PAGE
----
1. Slumdog Millionaire: This time around I am unanimously against all - almost ALL - critics who hailed this an exhilarating masterpiece. What a damn shame! A joyous ride to the hilt or not, it is an out and out Bollywood trash clothed in semi-western sensibilities. Till the end I was hoping for a miracle, a deus ex machina to intervene and save this horrendous contrivance. Talk about setting expectations. The plot device is as
    novel as curried-chicken or coconut chutney. Brothers get orphaned for starters. Alright, here, am willing to ignore the overtones of the minority appeasing western media. See, a Hindu mob riots and kills innocent Muslims and thus the parents. The interrogating police officials have conspicuous Hindu names and yes, the protagonist is named Jamal - or Oliver Twist or some such that rhymes well. NYTimes Sunday section told me about the restriction placed on Danny Boyle (the brilliant "Trainspotting" and some other ordinary ones) to not to use the 'police commissioner' tag for the torture routine and instead to depict a lower level cop to officiate it (why this cop becomes a clown in subsequent scenes is a moot question), about the hassles he faced to obtain shooting permits, about the sudden changes to the city-scape overnight (true, given Bombay developers), and above all, the raw intensity of being in Bombay slums shooting Bombay slums. Got that. I am sure was an exhilarating experience for Boyle! Now, back to the brothers: these brothers grow up as a standard edition good guy and bad guy. Oh, don't forget the orphan girl whom the younger brother (of course, the good one) takes a shine to - this when they were hardly 5 or 6 years old. This deep, true love is
    untarnished as bloody years pass by. Naturally, deep true love in movies always do. In this melee, organized crime in the form of child-begging units and underworld Don caricatures get thrown in. The ubiquitous A.R.Rahman (the gifted, brilliant music director) licks every bit of the choreographed chase scenes with stereophonic masala music. I am sure he factored a bare minimum number of chase scenes as part of his contract - you see, there aren't any songs disrupting the narrative. The overarching thread is the actual Indian edition of Who-Wants-to-be-a-Millionaire show anchored by (oh, is he sleezy!) Anil Kapoor.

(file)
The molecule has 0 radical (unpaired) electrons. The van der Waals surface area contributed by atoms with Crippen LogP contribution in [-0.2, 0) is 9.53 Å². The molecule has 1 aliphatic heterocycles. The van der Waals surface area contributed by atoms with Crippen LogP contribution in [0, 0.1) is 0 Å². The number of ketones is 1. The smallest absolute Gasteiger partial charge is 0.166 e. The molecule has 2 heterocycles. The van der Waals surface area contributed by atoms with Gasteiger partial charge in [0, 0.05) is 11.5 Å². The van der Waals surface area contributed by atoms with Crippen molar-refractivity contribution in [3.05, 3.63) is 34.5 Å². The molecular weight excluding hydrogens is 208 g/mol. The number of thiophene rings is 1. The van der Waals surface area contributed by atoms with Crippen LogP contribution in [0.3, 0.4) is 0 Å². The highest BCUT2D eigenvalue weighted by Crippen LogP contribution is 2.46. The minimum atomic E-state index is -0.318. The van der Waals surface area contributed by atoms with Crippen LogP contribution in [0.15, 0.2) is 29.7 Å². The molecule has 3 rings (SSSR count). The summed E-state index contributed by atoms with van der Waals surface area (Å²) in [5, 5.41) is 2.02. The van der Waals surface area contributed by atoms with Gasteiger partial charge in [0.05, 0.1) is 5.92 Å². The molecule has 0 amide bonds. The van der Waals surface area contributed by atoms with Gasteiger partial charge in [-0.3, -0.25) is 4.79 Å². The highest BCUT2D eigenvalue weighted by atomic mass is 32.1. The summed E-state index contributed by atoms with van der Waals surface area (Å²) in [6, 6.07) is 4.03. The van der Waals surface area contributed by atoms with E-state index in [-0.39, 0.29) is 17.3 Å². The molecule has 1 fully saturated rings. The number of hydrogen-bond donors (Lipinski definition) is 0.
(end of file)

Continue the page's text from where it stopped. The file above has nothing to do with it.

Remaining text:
Yes, the entire system and the establishment is against this slumdog orphan, you see. What (somewhat) saves the day is the narrative via flash-backs. As each question is asked, we are shown the respective vignette from Jamal's life that inadvertently help him to answer. Nice.
    By the way, Jamal is suspected of cheating. So he gets tortured brutally for no rhyme or reason. Well, eventually the good cop lets him go and so Jamal leaves the station to attend his 'final question' & the impending climax with his makeup intact. The nation stops, gasps and weeps. And some of us Argh! Will the boy and the girl meet in the end to live forever and evah? You tell me. How much ever Boyle try to legitimize this exercise with "current India" themes (don't forget the call centers), the Hindi dialogs with subtitles, and local non-actors (another saving grace), it still comes off phony.The tongue-in-cheek yet real Bollywood dance-and-song routine in the end is delightful.

    PS: I could see Jamal and his chums from Bombay going, What a Crock of Bull! - in English.

    Posted by Shambho Krishnasamy January 2, 09 08:43 PM
 

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Ty Burr is a film critic with The Boston Globe.

Mark Feeney is an arts writer for The Boston Globe.